Over to You

THE KINDNESS OF STRANGERS

My purse was gone. Passport Credit cards. Priceless film. But then...

DONNA COOPER July 12 2004
Over to You

THE KINDNESS OF STRANGERS

My purse was gone. Passport Credit cards. Priceless film. But then...

DONNA COOPER July 12 2004

THE KINDNESS OF STRANGERS

My purse was gone. Passport Credit cards. Priceless film. But then...

Over to You

DONNA COOPER

“DO YOU have my purse?”

“No,” my boyfriend assured me. He sported the over-the-shoulder travel pouch, which we had affectionately dubbed the man-bag, but he was certainly not carrying my purse, not in a British pub where men were wearing ale-stained rugby shirts. “No purse.”

And that’s when I knew: I had been, as the Brits say, burgled.

We’d made it through two weeks of touring, an endless run of plane, bus and tube rides amid heightened fears of terrorist attacks in Europe. We’d dodged cars and lorries flying

like bullets through the streets of London. We’d even managed to escape Trafalgar Square without the famous pigeons using us for target practice.

But our luck had run out. On the night before we were scheduled to fly back to Toronto, someone had stealthily slid my purse from my side as I sat on a rustic wooden bench in a Hampstead pub enjoying one last pint.

Gone were my credit cards and all forms of identification, including—worst of all— my passport. Considering that there’s a thriving black market for Canadian passports, the thief had made off with a fine haul indeed. Less valuable, but more priceless, was a roll of film, full of snapshots of our sunny day in Oxford.

In a panic, my boyfriend and I retraced our steps through the pub. He rifled through rubbish bins while I checked every stall in the loo. But it was no use. The purse was gone. My heart grew sick, and then I started to cry. Not uncontrollably, but bitter tears wet my cheeks as I went about the urgent business of cancelling credit cards and notifying the Canadian consulate of my stolen passport.

Even though pickpockets are as common as black cabs in London, disbelief washed over me. Was it possible to lose everything so quickly? Could it really happen to me?

Of course.

Ironically, the purse-snatching made me feel like less of a tourist. No more velvet ropes, no paintings behind glass, no lilting voice of a tour guide leading me through

hallowed halls of history. Now, instead, I was a tiny thread in the living tapestry of London. After all, I had been robbed at the Spaniards Inn, reputed to be the birthplace of legendary highwayman Dick Turpin. The scene of the crime made this London theft painfully authentic.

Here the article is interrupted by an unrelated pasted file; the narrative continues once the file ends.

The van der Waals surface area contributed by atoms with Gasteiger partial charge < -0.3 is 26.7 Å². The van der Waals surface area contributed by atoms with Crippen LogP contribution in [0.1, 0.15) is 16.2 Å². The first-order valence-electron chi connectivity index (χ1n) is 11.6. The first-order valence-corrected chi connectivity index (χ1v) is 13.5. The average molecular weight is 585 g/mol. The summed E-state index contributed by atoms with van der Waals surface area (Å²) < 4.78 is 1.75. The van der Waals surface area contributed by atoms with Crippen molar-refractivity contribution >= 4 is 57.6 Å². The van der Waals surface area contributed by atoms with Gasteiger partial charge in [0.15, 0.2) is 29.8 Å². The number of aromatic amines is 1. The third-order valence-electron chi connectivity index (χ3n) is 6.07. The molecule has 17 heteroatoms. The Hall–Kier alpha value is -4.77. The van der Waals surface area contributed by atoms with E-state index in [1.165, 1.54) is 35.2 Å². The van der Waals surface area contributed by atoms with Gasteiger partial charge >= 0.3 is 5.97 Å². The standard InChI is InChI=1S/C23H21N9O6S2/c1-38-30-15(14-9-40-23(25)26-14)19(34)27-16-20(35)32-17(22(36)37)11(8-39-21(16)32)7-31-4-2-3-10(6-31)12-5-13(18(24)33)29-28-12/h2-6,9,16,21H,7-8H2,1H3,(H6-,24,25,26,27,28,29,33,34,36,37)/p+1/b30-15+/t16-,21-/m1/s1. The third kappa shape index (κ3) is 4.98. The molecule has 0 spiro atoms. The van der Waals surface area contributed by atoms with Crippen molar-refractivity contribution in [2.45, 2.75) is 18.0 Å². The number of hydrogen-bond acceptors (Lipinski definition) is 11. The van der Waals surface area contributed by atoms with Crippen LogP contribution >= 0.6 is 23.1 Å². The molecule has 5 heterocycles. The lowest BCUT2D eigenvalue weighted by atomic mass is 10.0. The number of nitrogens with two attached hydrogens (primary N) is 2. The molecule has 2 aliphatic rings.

Our next stop was the local police station, harshly lit by fluorescent bulbs and blinking computer screens. Beyond the bulletproof glass that separated us, the bobbies looked pale, pleasant enough, perhaps a little bored

as they filled out the police report. This was obviously a familiar routine for them, an unfortunate event, yes, but also mundane. Maybe that’s why what happened next still seems so unbelievable.

An officer emerged from the hall, asked my name and informed me that my bag had been found—with my passport safely inside. I soon learned that after a Londoner named Ben Jones had left a dinner party in Hampstead Heath, he discovered a discarded purse at the side of the road. Having recently been burgled himself, he picked it up and immediately telephoned police.

He even called my mother in Ontario, whose number I keep in my wallet in case of emergency, in an attempt to track down the purse’s owner. She told him where we were staying in London and he swiftly sent my bag to me by cab.

My British change was gone (about £3 worth), along with a Canadian $10 bill. But along with my passport, my credit, health and social insurance cards, driver’s licence, and even that precious roll of film were all still there.

What luck! If Mr. Jones (whom I now consider London’s true Big Ben) had waited till morning to call the police, or if he had left his dinner party half an hour earlier, what a different ending my story might have. Thanks to this stranger, I could return home as planned, my final hours in Britain marked by joy and gratitude.

Next morning, as we hopped aboard the express train to Heathrow Airport, I had a renewed appreciation for an old cliché, and how it’s especially true for travellers: timing is everything. It takes a great deal of planning and effort to get around in foreign places without someone, or something, getting lost. And since 2001, new fears have challenged the notion that a dependable order will keep us moving in the right direction. But whether venturing just outside the front door or halfway around the world, most of us still believe that—for the most part—things will go according to plan. And if we’re lucky, the goodwill of others will make our road less bumpy.

There will be, we tell ourselves, no explosions on the train this day. The plane will stay its course. In the face of such catastrophes, my stolen purse matters little—while the kind-hearted concern of a stranger in London matters all the more. IJl

Donna Cooper lives in St. Catharines, Ont.

To comment: overtoyou@macleans.ca